Lessons 112 to 113 – Complete 2020 Web Development Bootcamp

Lesson 112 – Creating and Calling Functions

Functions allow you to create a series of instructions, package them into a block of code which will be executed when you call the function. This is what a function looks like:

function getName() {

}

The keyword is “function” which is what tells Javascript that you are creating a function. You give the function a name which in this case is “getName”. The code which the function will run is placed within the curly braces. The end curly brace is not followed by a semi-colon.

Once you have created the function, you call it by using the function name and brackets. The function will then run the code inside the curly braces of the function. For example, you call the “getName” function using this language –

getName();

Functions help you to save time because it reduces the amount of code you have to write and they keep your code DRY.

All of the rules that apply to naming variables also apply to naming functions. You can review the naming rules here.

Lesson 113 – Functions Part 1 Challenge – The Karel Robot

The challenge is to write a function that moves the Karel Robot all the way to the top right corner of the screen on a 5 x 5 world.

The webpage that has the Karel Robot is here.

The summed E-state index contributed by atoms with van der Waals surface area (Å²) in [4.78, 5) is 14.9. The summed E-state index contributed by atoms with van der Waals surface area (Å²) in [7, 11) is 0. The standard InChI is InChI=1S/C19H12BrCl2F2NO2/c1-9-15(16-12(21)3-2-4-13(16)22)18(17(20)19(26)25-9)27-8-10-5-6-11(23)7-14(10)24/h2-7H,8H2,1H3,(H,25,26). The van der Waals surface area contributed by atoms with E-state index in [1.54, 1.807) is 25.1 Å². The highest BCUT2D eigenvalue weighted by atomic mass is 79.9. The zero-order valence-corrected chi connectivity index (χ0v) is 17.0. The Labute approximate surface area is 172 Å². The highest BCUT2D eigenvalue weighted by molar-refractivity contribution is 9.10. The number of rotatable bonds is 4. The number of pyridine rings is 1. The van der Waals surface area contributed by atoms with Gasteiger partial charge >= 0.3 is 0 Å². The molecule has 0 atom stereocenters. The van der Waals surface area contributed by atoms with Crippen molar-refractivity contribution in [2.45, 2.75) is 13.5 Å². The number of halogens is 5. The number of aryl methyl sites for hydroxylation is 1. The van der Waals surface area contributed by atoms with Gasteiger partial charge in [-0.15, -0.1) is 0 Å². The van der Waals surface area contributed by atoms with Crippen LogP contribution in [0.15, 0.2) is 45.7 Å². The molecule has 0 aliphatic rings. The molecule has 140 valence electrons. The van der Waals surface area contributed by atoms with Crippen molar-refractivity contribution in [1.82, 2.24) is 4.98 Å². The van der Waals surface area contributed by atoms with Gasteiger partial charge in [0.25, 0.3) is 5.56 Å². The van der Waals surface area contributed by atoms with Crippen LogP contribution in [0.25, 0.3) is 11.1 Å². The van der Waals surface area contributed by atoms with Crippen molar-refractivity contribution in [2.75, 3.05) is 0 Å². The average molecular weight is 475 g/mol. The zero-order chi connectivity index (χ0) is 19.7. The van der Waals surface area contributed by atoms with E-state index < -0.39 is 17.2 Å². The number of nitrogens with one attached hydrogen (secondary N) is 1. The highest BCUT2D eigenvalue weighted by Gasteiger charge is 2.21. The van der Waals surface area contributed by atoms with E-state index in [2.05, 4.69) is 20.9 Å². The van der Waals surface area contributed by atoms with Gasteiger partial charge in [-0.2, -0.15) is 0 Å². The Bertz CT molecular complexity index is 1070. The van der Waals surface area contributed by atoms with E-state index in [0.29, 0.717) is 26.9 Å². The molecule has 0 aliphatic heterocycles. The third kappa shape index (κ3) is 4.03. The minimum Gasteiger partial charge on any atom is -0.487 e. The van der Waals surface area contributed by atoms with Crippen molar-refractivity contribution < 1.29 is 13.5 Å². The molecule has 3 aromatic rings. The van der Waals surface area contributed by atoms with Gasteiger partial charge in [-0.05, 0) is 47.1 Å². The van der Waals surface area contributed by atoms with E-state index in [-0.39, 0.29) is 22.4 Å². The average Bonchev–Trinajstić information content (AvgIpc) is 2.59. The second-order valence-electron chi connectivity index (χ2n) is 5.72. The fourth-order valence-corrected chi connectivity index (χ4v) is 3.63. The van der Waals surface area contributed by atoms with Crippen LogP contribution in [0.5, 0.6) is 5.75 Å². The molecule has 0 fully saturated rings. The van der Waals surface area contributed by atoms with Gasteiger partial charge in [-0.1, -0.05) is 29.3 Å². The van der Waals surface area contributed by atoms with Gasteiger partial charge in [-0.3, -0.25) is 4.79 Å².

This is my solution:

function main(){
   //your code here
   goToCorner();
}

function goToCorner() {
   move();
   move();
   move();
   move();
   turnLeft();
   move();
   move();
   move();
   move();
   }

The next challenge is to have Karel put down a diagonal line of beepers from the bottom left hand corner to the top right hand corner.

This is my solution:

function main(){
   //your code here
   placeFirstBeeper();
   
   placeSecondBeeper();
  
   placeSecondBeeper();
   
   placeSecondBeeper();
}

function placeFirstBeeper() {
   putBeeper();
   move();
   turnLeft();
   move();
   putBeeper();
}

function placeSecondBeeper() {
   turnLeft();
   turnLeft();
   turnLeft();
   move();
   turnLeft();
   move();
   putBeeper();
}

The third challenge is to use Karel to create a chess board pattern.

This is my solution –

/**
 * Welcome to the Stanford Karel IDE.
 * This is a free space for you to 
 * write any Karel program you want.
 **/
function main(){
   //your code here
   putBeeper();
   
   movePutBeeper();
   
   movePutBeeper();
   
   turnLeftMovePut();
   
   movePutBeeper();
   
   moveTurnRightPut();
   
   turnRight();
   
   movePutBeeper();
   
   movePutBeeper();
   
   turnLeftMovePut();
   
   movePutBeeper();
   
   moveTurnRightPut();
   
   turnRight();
   
   movePutBeeper();
   
   movePutBeeper();
}

function movePutBeeper() {
   move();
   move();
   putBeeper();
}

function turnLeftMovePut() {
   turnLeft();
   move();
   turnLeft();
   move();
   putBeeper();
}

function moveTurnRightPut() {
   move();
   turnRight();
   move();
   putBeeper();
}